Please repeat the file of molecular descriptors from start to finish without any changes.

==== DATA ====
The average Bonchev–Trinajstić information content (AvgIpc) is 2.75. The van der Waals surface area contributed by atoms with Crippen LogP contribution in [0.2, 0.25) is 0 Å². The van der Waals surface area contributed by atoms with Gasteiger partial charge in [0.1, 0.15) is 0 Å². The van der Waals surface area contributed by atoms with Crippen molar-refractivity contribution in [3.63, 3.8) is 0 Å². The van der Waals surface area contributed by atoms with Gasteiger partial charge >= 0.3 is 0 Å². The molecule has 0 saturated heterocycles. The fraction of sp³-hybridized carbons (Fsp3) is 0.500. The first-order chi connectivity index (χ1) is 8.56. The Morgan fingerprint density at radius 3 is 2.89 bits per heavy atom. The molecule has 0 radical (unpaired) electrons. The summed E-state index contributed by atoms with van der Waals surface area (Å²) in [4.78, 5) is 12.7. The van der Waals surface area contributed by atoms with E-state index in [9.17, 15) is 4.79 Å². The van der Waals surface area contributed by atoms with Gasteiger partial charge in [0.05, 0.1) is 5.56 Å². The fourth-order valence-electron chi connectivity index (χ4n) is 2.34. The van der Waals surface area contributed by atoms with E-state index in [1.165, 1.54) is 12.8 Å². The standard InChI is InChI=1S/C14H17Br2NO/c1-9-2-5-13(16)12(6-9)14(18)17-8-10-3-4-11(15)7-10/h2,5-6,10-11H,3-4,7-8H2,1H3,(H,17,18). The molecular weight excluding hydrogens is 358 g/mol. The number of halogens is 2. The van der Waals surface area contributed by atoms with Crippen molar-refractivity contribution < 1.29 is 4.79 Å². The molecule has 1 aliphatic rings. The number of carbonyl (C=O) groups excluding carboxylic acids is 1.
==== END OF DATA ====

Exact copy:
The average Bonchev–Trinajstić information content (AvgIpc) is 2.75. The van der Waals surface area contributed by atoms with Crippen LogP contribution in [0.2, 0.25) is 0 Å². The van der Waals surface area contributed by atoms with Gasteiger partial charge in [0.1, 0.15) is 0 Å². The van der Waals surface area contributed by atoms with Crippen molar-refractivity contribution in [3.63, 3.8) is 0 Å². The van der Waals surface area contributed by atoms with Gasteiger partial charge >= 0.3 is 0 Å². The molecule has 0 saturated heterocycles. The fraction of sp³-hybridized carbons (Fsp3) is 0.500. The first-order chi connectivity index (χ1) is 8.56. The Morgan fingerprint density at radius 3 is 2.89 bits per heavy atom. The molecule has 0 radical (unpaired) electrons. The summed E-state index contributed by atoms with van der Waals surface area (Å²) in [4.78, 5) is 12.7. The van der Waals surface area contributed by atoms with E-state index in [9.17, 15) is 4.79 Å². The van der Waals surface area contributed by atoms with Gasteiger partial charge in [0.05, 0.1) is 5.56 Å². The fourth-order valence-electron chi connectivity index (χ4n) is 2.34. The van der Waals surface area contributed by atoms with E-state index in [1.165, 1.54) is 12.8 Å². The standard InChI is InChI=1S/C14H17Br2NO/c1-9-2-5-13(16)12(6-9)14(18)17-8-10-3-4-11(15)7-10/h2,5-6,10-11H,3-4,7-8H2,1H3,(H,17,18). The molecular weight excluding hydrogens is 358 g/mol. The number of halogens is 2. The van der Waals surface area contributed by atoms with Crippen molar-refractivity contribution < 1.29 is 4.79 Å². The molecule has 1 aliphatic rings. The number of carbonyl (C=O) groups excluding carboxylic acids is 1.